Part of Apex of Creation
Officer Dakota Jackson
“Emily Butler and James Exosia again? What the ever-loving fuck?” I burst out, as I stared at the video. The two students were visible on camera, walking up the alley, towards the left. On the other video feed, the four victims - or were they thugs? - climbed out of the van, walking in to the right, from the other end of the alley.
James and Emily walked off the left side of the video feed. At that moment, both cameras flickered static, and the thugs fell down injured.
“So the cameras crapped out on us again.” I said, watching the footage one more time. “Though it doesn’t explain how they beat up four gang members.”
I turned back to Detective Sanders. “What do you think?”
“That’s…” his voice trailed off. He muttered something incomprehensible under his breath.
“Too many fucking coincidences.” he said quietly. Then, he spoke louder. “Um, I gotta go take a piss. You good here?” Without waiting for an answer, Sanders left the media room.
“Alright, that was weird.” I said, to the empty room. Clearly, Sanders either had too much or not enough to drink. I ejected the flash drive, put it in a fresh evidence bag, signed the chain of custody, and made my way to the evidence locker.
On my way back I passed Chief Becker. “Hey Chief.”
“Officer Jackson. Good afternoon, how are you?”
“I’m alright. Um, listen. I think I have a person of interest for the Nigel Butler case.”
“The hotel assault one or the sexual assault one?”
“Hotel. The ‘James’ that Allison Butler mentioned in her statement, that’s their daughter Emily’s friend James Exosia. They were both hostages in the bank robbery from a few weeks ago.”
“And they just turned up on camera at the gang attack from yesterday.”
“Oh? Doing what?” Chief Becker seemed intrigued.
“Well, that’s the problem. The cameras crapped out again.” So I’m not sure what exactly they did.” Or how two scrawny college students managed to - apparently - beat up four gang enforcers.
“So they’re people of interest for the gang thing.” Chief Becker said. “How’s that connected to Nigel Butler?”
I shrugged. “We’ll have to wait for the victims to recover, and hopefully cooperate. We know Nigel Butler wasn’t acting alone, and it’s not that hard to imagine that a ring of pedos might have other underworld connections.”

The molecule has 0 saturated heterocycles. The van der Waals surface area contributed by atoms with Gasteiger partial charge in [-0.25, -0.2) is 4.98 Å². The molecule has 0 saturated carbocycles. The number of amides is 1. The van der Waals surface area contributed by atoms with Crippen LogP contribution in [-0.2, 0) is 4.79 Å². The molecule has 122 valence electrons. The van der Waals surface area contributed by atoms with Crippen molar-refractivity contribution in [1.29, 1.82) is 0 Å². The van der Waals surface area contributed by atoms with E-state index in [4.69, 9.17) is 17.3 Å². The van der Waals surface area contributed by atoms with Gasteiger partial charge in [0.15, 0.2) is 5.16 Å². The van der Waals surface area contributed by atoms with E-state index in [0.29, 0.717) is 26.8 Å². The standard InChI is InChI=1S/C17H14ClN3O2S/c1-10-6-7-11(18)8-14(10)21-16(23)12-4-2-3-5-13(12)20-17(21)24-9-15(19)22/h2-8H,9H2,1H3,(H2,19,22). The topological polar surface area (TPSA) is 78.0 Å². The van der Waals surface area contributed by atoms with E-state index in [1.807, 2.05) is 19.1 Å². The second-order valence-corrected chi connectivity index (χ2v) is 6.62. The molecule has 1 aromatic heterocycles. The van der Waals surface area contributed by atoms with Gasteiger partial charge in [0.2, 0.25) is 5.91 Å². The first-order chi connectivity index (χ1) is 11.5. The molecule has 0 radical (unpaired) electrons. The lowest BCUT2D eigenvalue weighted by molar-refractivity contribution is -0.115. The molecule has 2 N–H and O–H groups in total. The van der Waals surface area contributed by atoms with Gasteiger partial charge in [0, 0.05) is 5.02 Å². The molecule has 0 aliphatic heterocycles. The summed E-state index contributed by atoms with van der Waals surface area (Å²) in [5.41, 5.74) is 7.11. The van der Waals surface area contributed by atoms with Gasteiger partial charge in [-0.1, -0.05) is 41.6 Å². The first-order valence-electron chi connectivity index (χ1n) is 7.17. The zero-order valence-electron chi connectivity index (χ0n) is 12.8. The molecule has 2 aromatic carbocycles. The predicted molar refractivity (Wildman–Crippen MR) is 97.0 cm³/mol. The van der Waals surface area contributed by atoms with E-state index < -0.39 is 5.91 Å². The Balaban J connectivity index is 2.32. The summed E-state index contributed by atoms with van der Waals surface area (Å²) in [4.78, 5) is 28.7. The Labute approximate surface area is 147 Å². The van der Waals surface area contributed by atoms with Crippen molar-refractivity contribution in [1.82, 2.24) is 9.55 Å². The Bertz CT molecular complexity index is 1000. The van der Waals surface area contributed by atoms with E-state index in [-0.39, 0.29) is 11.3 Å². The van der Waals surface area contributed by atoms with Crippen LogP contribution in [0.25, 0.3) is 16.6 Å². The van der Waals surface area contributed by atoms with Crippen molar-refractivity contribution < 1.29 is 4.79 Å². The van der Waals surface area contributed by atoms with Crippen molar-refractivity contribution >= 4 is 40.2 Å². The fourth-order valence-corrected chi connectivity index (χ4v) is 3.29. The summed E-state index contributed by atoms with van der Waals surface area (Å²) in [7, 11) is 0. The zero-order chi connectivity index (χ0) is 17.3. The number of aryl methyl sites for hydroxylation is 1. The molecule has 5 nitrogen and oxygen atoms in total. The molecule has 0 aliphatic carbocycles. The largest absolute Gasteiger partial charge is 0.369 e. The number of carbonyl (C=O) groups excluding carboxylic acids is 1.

“Hmmm. Good point.” The chief frowned as he thought. “I can see that. But that’s Agent Ramsey’s territory now.”
“Right. But I never actually got his card...”
“Oh, right, of course. I think I have it in my office. Meet me there in a second.”
“Ten four. Also, have you seen Sanders? He’s acting weird today.”
It was a bright, sunny, and frosty Tuesday morning. The air was clear, cold, and crisp. Yesterday’s light snow had frozen overnight into a layer of crunchy ice, covering anything that hadn’t been cleared the day before. Classes were canceled.
Naturally, Emily and I were inside, slurping down hot chocolate in the warmth of the student center, and trying not to get it all over our calculus homework.
“You alright?” I asked Emily. “You’ve been quiet all day.”
She sighed. “I keep reliving yesterday.” Emily said quietly. “Wondering…”
“...if you did the right thing?” I finished.
I glanced around. Nobody seemed to be paying attention. “Well for starters, they were obviously up to no good. And they were clearly after the two of us specifically.”
“Like, ninety-nine percent.”
“What, no omniscient divination?”
I squirmed. “Been trying to rely less on that…”
Emily seemed shocked. “Why?”
“I dunno.” I answered thoughtfully. “I guess I don’t want to depend on it and then lose it, and then be unable to function.”
Emily rolled her eyes. “That argument only works for homework and tests.”
“Alright, alright. Give me a second.” Emily grinned, and I felt around for the little spark of divinity in the back of my head, and concentrated on the four gang members.
347 Hope Memorial